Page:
Schools will be told to operate on a rota if local lockdowns make it impossible to operate as normal, the Education Secretary has announced.
Gavin Williamson said pupils will switch between classroom and home learning to “break chains of transmission of the virus” under of a four-tier system introduced just days before pupils in England return full time.
But late on Friday night Mr Williamson published new guidance that will instruct schools to use rotas – such as two weeks at school, two weeks at home – as a halfway house between teaching all pupils and teaching only the children of key workers.
It came as Matt Hancock, the Health Secretary, admitted grandparents would be unable to hug their grandchildren this Christmas unless a vaccine was in place by then.
Mr Hancock also said another national lockdown was possible under a worst-case scenario.
Tier system for schools
The Department for Education’s guidance, published without fanfare as the country begins a bank holiday weekend, puts schools into four tiers where local lockdown restrictions are in place.
Tier 1 schools will be fully open to all pupils, but with the mandatory use of face coverings in corridors and communal areas for pupils in Year 7 and above.
Then, “if all other measures have been exhausted”, schools would move to Tier 2, where secondary schools would teach children on a rota basis and primary schools would remain open to all pupils.
The guidelines state that schools should “utilise time over the weekend effectively in order to prepare for a different rota group at the start of the week”.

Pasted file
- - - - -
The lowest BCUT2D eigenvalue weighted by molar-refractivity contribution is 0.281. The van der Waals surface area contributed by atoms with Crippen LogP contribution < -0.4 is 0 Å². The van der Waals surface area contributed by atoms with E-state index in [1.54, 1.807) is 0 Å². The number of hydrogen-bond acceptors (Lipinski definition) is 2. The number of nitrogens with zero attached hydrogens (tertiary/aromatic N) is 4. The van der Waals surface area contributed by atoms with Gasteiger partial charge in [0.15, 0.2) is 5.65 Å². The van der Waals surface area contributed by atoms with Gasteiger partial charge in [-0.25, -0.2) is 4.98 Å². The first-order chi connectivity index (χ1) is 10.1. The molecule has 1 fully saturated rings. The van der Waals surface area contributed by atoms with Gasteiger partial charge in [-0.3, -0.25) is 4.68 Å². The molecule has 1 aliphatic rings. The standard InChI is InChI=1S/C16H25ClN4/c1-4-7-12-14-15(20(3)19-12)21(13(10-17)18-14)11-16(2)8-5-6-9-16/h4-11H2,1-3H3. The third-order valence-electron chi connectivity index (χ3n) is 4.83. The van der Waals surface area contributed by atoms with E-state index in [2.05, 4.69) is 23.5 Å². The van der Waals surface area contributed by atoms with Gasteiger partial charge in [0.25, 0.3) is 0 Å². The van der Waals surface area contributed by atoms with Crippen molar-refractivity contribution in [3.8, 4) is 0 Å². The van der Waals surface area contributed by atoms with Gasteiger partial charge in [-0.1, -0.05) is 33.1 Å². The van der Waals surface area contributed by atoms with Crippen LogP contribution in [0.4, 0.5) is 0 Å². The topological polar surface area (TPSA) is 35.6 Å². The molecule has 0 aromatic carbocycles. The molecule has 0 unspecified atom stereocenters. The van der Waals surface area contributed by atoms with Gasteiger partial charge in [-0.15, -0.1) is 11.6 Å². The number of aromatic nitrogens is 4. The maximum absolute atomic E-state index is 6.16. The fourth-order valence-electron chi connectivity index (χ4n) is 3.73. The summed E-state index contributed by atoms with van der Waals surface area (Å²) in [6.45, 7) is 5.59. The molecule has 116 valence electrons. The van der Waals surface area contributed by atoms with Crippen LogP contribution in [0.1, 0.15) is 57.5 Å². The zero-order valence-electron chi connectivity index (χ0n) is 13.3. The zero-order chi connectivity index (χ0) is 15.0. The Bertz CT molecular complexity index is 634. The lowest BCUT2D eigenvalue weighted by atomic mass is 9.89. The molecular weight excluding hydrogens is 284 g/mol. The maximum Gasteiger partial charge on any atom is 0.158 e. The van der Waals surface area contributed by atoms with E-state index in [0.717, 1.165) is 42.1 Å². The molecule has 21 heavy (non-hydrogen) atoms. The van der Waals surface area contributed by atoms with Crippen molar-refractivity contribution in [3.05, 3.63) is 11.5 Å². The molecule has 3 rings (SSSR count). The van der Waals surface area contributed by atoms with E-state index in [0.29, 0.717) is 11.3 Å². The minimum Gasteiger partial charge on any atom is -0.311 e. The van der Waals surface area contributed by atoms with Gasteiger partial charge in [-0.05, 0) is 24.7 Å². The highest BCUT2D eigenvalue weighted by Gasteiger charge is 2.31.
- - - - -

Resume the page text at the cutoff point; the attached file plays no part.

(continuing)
Tiers 3 and 4 cover schools returning to a system of teaching only the children of key workers, while remaining pupils are taught remotely.
Mr Williamson said: “We hope that we won’t have to implement the guidance set out today because the local lockdown measures we have introduced so far are working. Changes to school attendance will only ever be an absolute last resort.”
“However, it is important that both government and schools prepare for a worst-case scenario, so this framework represents the sensible contingency planning any responsible government would put in place.”
Geoff Barton, general secretary of the Association of School and College Lecturers, said: “We’ve been calling for more contingency planning from the government in the event of local lockdowns, so we are pleased that it has finally published some guidance to this effect.
“But to wait until the Friday night before most schools return isn’t the government’s finest moment. Obviously, schools haven’t had any chance whatsoever to incorporate this into their planning and will now have to revisit the plans they have put in place.”
“In any event, it is a step in the right direction. Obviously, everybody will be hoping that these back-up plans aren’t needed and that schools are able to remain fully open.”
Schools are also being sent packs of 10 home testing coronavirus kits for use “in exceptional circumstances” where a child or teacher with symptoms might have “barriers to accessing a test elsewhere”.
Meanwhile, Mr Hancock said England could face nationwide restrictions and extensive local lockdowns if a second wave comes this winter.
He said that under a “reasonable worst-case scenario” the NHS could be faced with a surge in coronavirus and a bad seasonal flu outbreak this winter.
In an interview with The Times he said a second wave was “avoidable but it’s not easy”.
He also said social distancing measures would remain for the “foreseeable” future meaning that, unless a vaccine is approved grandparents would not be able to hug their grandchildren this Christmas.
He said: “I yearn to be able to remove the restrictions on social contact but those restrictions are absolutely necessary at the moment. We’ll be keeping them in place for the foreseeable.”
He said that under the “central scenario” the vaccine was likely to be available “some time next year”, although he hoped it would be sooner.